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Losing focus when adding star diagonal ?


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Hi All,

I have a 9x50 svbony sv106 finder scope with slide an helical focuser which works admirably in straight through mode with a bog standard 25 “super” eyepiece.

my question is when I introduce a William optics 45deg image correcting diagonal into the train I can no longer achieve focus. I assume the WO45 is increasing the focal length beyond the limits, is there a “short FL” diagonal option ? I’m not concerned about image corrected 45 or 90 deg, this is purely for comfort.

Any suggestions ?

thanks in advance...

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If the finder was originally intended as a straight through one, it's tube is probably too long to enable a diagonal of any sort to be used. Diagonals use up a fair amount of light path so the finders that are designed to use them have shorter tubes to accommodate this.

 

 

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Thete are a number of straight finders with helical focusers but none will work with a diagonal. I thought about getting one of these finders but changed my mind when I couldn’t find one that would work with a diagonal.

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1 minute ago, John said:

If the finder was originally intended as a straight through one, it's tube is probably too long to enable a diagonal of any sort to be used. Diagonals use up a fair amount of light path so the finders that are designed to use them have shorter tubes to accommodate this.

 

 

This is what i feared, however, to achieve focus 'straight through' the focuser is almost all the way out hence why Im assuming i need more inward travel than is available to accommodate the WO 45deg ? or am i thinking the wrong way here.

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7 minutes ago, Newforestgimp said:

This is what i feared, however, to achieve focus 'straight through' the focuser is almost all the way out hence why Im assuming i need more inward travel than is available to accommodate the WO 45deg ? or am i thinking the wrong way here.

Inward travel is what is needed but quite a lot of it. Probably more than the helical focuser can manage.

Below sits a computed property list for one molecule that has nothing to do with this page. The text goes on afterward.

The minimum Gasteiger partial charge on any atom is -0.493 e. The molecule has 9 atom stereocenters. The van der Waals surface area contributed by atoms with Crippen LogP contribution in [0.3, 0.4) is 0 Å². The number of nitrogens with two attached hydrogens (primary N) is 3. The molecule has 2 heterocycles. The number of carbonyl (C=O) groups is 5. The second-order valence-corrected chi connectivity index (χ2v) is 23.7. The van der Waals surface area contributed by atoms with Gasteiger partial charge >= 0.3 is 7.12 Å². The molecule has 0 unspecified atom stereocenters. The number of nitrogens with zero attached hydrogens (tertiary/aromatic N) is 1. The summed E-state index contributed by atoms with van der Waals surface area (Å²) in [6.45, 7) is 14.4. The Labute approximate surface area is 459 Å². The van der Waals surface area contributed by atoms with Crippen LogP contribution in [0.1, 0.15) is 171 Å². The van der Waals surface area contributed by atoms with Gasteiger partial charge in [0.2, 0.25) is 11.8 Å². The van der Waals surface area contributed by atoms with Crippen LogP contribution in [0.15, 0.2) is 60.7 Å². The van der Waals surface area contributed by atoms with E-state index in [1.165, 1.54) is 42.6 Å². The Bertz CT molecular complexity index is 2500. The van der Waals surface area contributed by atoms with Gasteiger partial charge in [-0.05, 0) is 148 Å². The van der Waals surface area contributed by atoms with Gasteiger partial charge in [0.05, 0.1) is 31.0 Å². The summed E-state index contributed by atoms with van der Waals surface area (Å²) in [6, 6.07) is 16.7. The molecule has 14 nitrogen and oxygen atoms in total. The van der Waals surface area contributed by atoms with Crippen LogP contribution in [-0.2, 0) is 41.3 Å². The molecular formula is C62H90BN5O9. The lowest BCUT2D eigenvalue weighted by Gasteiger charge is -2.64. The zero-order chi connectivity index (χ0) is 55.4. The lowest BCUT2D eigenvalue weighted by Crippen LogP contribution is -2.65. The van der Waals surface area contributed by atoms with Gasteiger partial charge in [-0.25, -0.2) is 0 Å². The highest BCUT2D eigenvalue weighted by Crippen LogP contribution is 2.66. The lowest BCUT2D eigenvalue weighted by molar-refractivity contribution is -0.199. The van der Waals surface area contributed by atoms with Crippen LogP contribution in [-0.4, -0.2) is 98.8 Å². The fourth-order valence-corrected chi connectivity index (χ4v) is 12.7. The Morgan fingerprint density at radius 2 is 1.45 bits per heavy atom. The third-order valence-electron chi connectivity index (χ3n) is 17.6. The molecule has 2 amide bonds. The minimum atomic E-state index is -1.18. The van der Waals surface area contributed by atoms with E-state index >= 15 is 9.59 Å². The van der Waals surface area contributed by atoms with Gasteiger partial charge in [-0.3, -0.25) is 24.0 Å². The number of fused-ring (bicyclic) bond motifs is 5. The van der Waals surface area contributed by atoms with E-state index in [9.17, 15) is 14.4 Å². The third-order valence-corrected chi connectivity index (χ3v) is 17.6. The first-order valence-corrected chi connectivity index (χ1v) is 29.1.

Edited by John
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Yes more inward travel is needed. Shortening the tube of the finder is the only real way to compensate for the additional light path length of the diagonal. A machine shop could do it but might cost more than replaceing the finder.

Edited by johninderby
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4 minutes ago, johninderby said:

Yes more inward travel is needed. Shortening the tube of the finder is the only real way to compensate for the additional light path length of the diagonal. A machine shop could do it but might cost more than replaceing the finder.

That'd be the way to do it tho it wouldn't be reversible. Another is to add a camera angle finder if you can adapt it to fit onto the existing eyepiece. It can then be easily removed if you want to use the finder straight through. 

Right Angle finder mod - DIY Astronomer - Stargazers Lounge

 

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4 minutes ago, DaveL59 said:

That'd be the way to do it tho it wouldn't be reversible. Another is to add a camera angle finder if you can adapt it to fit onto the existing eyepiece. It can then be easily removed if you want to use the finder straight through. 

Right Angle finder mod - DIY Astronomer - Stargazers Lounge

 

Ingenious, but a little too hands on for my Lazy brain. 👏

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Wish more manufacturers would fit finders with a drawtube. My Lumicon Superfinder has a drawtube so can be used straight through or with a diagonal. 👍🏻

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Edited by johninderby
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I Agree (now) although in my defence with this one having slider and helical i assumed there would be enough to use a diagonal, im wondering if one of the really cheap tiny Diagonals is worth a punt ? or a different eyepiece maybe ? dont want  to give up just yet 😂

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There are low profile diagonal units around. Celestron use one on their illuminated RACI finder and the Meade ETX scopes had a low profile diagonal that screwed straight onto the back of the scope. An eyepiece with the focal plane well below the "shoulder" would help as well eg: the Tele Vue 40mm plossl.

 

Edited by John
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3 hours ago, John said:

There are low profile diagonal units around. Celestron use one on their illuminated RACI finder and the Meade ETX scopes had a low profile diagonal that screwed straight onto the back of the scope. An eyepiece with the focal plane well below the "shoulder" would help as well eg: the Tele Vue 40mm plossl.

 

Thanks I'll see if i can hunt one down 🙂

 

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